Dark matter and the Second Law

Feb 08 2020

You might or might not know, I should probably rightly be regarded a “fringe,” hobbyist quantum gravity researcher. I’ve attempted to publish a couple of papers on the topic of composite monopole quasi-gravitons, which haven’t gone over well in peer review. The latest attempt to publish, which I think at least manages to distill my hypothesis down to its most fundamental exemplar mathematical form, was ultimately rejected largely on the basis (in my understanding) that my waves in the metric, while an independently confirmed solution to the Einstein field equations according to the reviewer, have vacuum Ricci scalar curvature, (R=0), and therefore must be regarded as a “coordinate artifact” rather than true gravity waves.

In great haste, I made a small but critical mathematical error in coordinate choice, in reaching the above, which I must thank the reviewer for correcting and looking past; however, I continue to assert, correcting this error, the argument of the paper is otherwise wholly unaffected, including my original preemptive response to the R=0 point of criticism, which might have been largely ignored. Tidal forces have since been reported to carry the signature of gravity waves, and I am confident my waves qualify as such a case, with R=0, on the basis on my own substantial work.

In the course of this work referenced above, the (supremely dissatisfying) reliance of my work on the second law of thermodynamics became quickly apparent, in order to explain the ostensible existence of black holes for a period any longer than a moment of (“ultraviolet…”) catastrophic breakdown into monopole gravity wave radiation, entirely. Certainly, it follows, quantum monopole waves/particles with enough energy to fit into their own Schwarzschild radii, to be black holes themselves, violate the black hole thermodynamics of Bekenstein and Hawking, so we “happily” assume the second law. From this, the (asymmetric) “arrow of time” seems to arise thermodynamically, “thankfully.”

In case my rhetorical parentheticals and quotations don’t make it clear, this assumption of thermodynamic law has been my biggest self-circumspect reservation about my own work. Thermodynamics is “emergent,” isn’t it? Unifying gravity with quantum mechanics, fully describing all known fundamental forces quantum mechanically, the laws of thermodynamics and statistical mechanics should follow in a manner “quod erat demonstrandum,” shouldn’t they?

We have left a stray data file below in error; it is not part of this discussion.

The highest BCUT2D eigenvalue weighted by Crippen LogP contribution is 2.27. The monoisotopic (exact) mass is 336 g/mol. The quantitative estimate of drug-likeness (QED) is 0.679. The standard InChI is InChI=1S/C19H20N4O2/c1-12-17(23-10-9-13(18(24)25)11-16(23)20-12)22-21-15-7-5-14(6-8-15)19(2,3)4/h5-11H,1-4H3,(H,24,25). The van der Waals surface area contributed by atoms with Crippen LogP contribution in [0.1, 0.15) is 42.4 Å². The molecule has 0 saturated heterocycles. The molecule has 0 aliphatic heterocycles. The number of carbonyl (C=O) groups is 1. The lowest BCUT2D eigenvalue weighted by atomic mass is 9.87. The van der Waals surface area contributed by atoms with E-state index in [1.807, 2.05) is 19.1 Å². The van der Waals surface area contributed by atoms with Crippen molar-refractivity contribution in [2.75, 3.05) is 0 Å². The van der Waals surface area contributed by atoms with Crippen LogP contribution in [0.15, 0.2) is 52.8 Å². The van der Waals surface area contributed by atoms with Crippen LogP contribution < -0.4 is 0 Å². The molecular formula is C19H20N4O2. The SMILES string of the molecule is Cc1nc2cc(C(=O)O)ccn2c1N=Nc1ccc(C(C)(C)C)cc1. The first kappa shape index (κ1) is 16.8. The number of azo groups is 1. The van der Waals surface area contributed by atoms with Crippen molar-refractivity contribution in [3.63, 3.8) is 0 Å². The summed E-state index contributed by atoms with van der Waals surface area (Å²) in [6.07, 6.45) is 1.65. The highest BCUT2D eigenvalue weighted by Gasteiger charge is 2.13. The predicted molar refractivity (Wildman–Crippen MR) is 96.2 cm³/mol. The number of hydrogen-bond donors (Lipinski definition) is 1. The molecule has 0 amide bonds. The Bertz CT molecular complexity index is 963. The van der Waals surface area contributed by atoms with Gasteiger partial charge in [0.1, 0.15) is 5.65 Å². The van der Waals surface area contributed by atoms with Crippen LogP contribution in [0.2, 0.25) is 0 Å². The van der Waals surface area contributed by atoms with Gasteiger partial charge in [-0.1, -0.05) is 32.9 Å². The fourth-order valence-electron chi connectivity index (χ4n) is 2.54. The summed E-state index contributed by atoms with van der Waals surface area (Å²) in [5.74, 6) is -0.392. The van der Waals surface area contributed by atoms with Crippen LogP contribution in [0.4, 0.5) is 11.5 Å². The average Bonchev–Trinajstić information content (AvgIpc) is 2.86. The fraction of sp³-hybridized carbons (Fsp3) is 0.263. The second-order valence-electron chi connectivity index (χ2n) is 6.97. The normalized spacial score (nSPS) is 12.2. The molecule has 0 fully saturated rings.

One of my informal teachers (and favorite persons in the world) repeated a point of confusion to me, once, on the application of the black hole thermodynamics work of Bekenstein and Hawking, at its interface with quantum information theory and computer science: “A hard drive filled with ‘information’ should have more mass than a zeroed hard drive.” Really? I could believe you, almost. I could believe you, if your hard drive was a thermodynamically “closed” system that approached or satisfied the Bekenstein bound before you manipulated it further, but it’s not, and it doesn’t.

The Bekenstein bound represents both a thermodynamic limit and a quantum information theoretic limit: for a given mass and geometric volume, there is a maximum “entropy.” We cannot represent more “information” than this entropy limit, with a fixed mass and geometric volume. The “densest” possible representation of “information,” of “entropy,” happens to be exactly maximized by the mass, volume, and thermodynamic entropy of a literal relativistic black hole.

“A hard drive filled with ‘information’ should have more mass than a zeroed hard drive.” …Really, there’s no reason to suspect this, at all, besides an overzealous over-extension of interpretation of the work of Bekenstein and Hawking. Following that over-extension “faithfully,” we might expect a difference of one Planck mass (in a radius of one Planck length) per computational “bit,” or really, “qubit”! Canonically, for magnetic effects in a hard drive, we expect a small mass/energy difference, but nowhere close to this. Further, we can carry the “hard drive” analogy to a hypothetical model where even these tiny magnetic potential energy differences vanish virtually or exactly, like to the model of a “Turing machine” “memory tape” where both binary states of a “bit” of the tape exhibit no electromagnetic or even gravitational difference in potential energy, at all.